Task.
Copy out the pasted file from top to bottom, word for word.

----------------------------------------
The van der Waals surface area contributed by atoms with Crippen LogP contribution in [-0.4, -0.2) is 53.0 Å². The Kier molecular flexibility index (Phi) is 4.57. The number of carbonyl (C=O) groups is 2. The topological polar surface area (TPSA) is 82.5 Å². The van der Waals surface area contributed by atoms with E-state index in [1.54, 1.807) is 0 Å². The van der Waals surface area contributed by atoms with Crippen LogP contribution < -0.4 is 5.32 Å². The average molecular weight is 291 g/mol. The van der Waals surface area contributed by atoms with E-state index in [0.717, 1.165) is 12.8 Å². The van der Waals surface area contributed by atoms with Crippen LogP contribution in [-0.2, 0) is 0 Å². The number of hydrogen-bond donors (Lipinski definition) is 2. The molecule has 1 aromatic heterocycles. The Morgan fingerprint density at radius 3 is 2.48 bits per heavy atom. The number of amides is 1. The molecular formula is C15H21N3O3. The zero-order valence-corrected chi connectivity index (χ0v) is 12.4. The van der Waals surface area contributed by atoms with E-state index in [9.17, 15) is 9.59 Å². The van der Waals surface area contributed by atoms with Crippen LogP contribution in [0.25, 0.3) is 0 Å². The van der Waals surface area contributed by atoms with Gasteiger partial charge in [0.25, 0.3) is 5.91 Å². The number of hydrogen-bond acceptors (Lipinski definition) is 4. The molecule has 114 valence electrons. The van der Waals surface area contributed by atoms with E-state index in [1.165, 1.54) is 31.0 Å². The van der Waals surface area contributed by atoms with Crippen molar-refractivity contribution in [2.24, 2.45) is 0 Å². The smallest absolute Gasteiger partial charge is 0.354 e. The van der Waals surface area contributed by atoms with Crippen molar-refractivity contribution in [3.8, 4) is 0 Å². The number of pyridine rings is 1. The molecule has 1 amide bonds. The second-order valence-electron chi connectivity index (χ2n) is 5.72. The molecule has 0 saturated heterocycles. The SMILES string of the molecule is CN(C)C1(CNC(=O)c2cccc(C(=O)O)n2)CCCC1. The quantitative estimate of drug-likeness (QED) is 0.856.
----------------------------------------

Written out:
The van der Waals surface area contributed by atoms with Crippen LogP contribution in [-0.4, -0.2) is 53.0 Å². The Kier molecular flexibility index (Phi) is 4.57. The number of carbonyl (C=O) groups is 2. The topological polar surface area (TPSA) is 82.5 Å². The van der Waals surface area contributed by atoms with E-state index in [1.54, 1.807) is 0 Å². The van der Waals surface area contributed by atoms with Crippen LogP contribution < -0.4 is 5.32 Å². The average molecular weight is 291 g/mol. The van der Waals surface area contributed by atoms with E-state index in [0.717, 1.165) is 12.8 Å². The van der Waals surface area contributed by atoms with Crippen LogP contribution in [-0.2, 0) is 0 Å². The number of hydrogen-bond donors (Lipinski definition) is 2. The molecule has 1 aromatic heterocycles. The Morgan fingerprint density at radius 3 is 2.48 bits per heavy atom. The number of amides is 1. The molecular formula is C15H21N3O3. The zero-order valence-corrected chi connectivity index (χ0v) is 12.4. The van der Waals surface area contributed by atoms with E-state index in [9.17, 15) is 9.59 Å². The van der Waals surface area contributed by atoms with Crippen LogP contribution in [0.25, 0.3) is 0 Å². The van der Waals surface area contributed by atoms with Gasteiger partial charge in [0.25, 0.3) is 5.91 Å². The number of hydrogen-bond acceptors (Lipinski definition) is 4. The molecule has 114 valence electrons. The van der Waals surface area contributed by atoms with E-state index in [1.165, 1.54) is 31.0 Å². The van der Waals surface area contributed by atoms with Crippen molar-refractivity contribution in [2.24, 2.45) is 0 Å². The smallest absolute Gasteiger partial charge is 0.354 e. The van der Waals surface area contributed by atoms with Crippen molar-refractivity contribution in [3.8, 4) is 0 Å². The number of pyridine rings is 1. The molecule has 1 amide bonds. The second-order valence-electron chi connectivity index (χ2n) is 5.72. The molecule has 0 saturated heterocycles. The SMILES string of the molecule is CN(C)C1(CNC(=O)c2cccc(C(=O)O)n2)CCCC1. The quantitative estimate of drug-likeness (QED) is 0.856.